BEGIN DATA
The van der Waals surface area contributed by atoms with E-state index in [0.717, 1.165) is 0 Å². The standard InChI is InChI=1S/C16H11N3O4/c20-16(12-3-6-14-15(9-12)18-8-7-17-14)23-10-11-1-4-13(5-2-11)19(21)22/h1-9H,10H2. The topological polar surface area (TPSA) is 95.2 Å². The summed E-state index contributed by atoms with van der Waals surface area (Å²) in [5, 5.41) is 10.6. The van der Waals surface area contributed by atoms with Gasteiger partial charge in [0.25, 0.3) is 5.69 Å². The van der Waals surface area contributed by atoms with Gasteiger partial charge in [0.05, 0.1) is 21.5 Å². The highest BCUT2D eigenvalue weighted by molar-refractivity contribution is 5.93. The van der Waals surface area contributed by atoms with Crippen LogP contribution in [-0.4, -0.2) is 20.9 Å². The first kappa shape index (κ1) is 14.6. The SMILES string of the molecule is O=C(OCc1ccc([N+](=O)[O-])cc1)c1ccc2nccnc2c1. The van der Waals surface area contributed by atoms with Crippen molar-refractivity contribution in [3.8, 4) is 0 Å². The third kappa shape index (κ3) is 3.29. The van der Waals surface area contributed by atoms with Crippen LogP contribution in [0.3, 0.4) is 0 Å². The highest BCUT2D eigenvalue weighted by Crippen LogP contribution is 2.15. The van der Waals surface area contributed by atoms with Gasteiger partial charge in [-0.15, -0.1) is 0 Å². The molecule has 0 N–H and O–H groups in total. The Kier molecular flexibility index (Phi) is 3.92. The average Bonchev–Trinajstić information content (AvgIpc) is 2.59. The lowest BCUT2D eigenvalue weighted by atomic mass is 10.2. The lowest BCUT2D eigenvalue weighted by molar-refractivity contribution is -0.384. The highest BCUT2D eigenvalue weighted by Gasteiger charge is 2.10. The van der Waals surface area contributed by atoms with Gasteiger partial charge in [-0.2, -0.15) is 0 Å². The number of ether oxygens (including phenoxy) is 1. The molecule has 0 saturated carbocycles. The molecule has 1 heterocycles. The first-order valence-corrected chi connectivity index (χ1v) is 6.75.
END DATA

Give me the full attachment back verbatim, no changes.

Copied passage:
The van der Waals surface area contributed by atoms with E-state index in [0.717, 1.165) is 0 Å². The standard InChI is InChI=1S/C16H11N3O4/c20-16(12-3-6-14-15(9-12)18-8-7-17-14)23-10-11-1-4-13(5-2-11)19(21)22/h1-9H,10H2. The topological polar surface area (TPSA) is 95.2 Å². The summed E-state index contributed by atoms with van der Waals surface area (Å²) in [5, 5.41) is 10.6. The van der Waals surface area contributed by atoms with Gasteiger partial charge in [0.25, 0.3) is 5.69 Å². The van der Waals surface area contributed by atoms with Gasteiger partial charge in [0.05, 0.1) is 21.5 Å². The highest BCUT2D eigenvalue weighted by molar-refractivity contribution is 5.93. The van der Waals surface area contributed by atoms with Crippen LogP contribution in [-0.4, -0.2) is 20.9 Å². The first kappa shape index (κ1) is 14.6. The SMILES string of the molecule is O=C(OCc1ccc([N+](=O)[O-])cc1)c1ccc2nccnc2c1. The van der Waals surface area contributed by atoms with Crippen molar-refractivity contribution in [3.8, 4) is 0 Å². The third kappa shape index (κ3) is 3.29. The van der Waals surface area contributed by atoms with Crippen LogP contribution in [0.3, 0.4) is 0 Å². The highest BCUT2D eigenvalue weighted by Crippen LogP contribution is 2.15. The van der Waals surface area contributed by atoms with Gasteiger partial charge in [-0.15, -0.1) is 0 Å². The molecule has 0 N–H and O–H groups in total. The Kier molecular flexibility index (Phi) is 3.92. The average Bonchev–Trinajstić information content (AvgIpc) is 2.59. The lowest BCUT2D eigenvalue weighted by atomic mass is 10.2. The lowest BCUT2D eigenvalue weighted by molar-refractivity contribution is -0.384. The highest BCUT2D eigenvalue weighted by Gasteiger charge is 2.10. The van der Waals surface area contributed by atoms with Gasteiger partial charge in [-0.2, -0.15) is 0 Å². The number of ether oxygens (including phenoxy) is 1. The molecule has 0 saturated carbocycles. The molecule has 1 heterocycles. The first-order valence-corrected chi connectivity index (χ1v) is 6.75.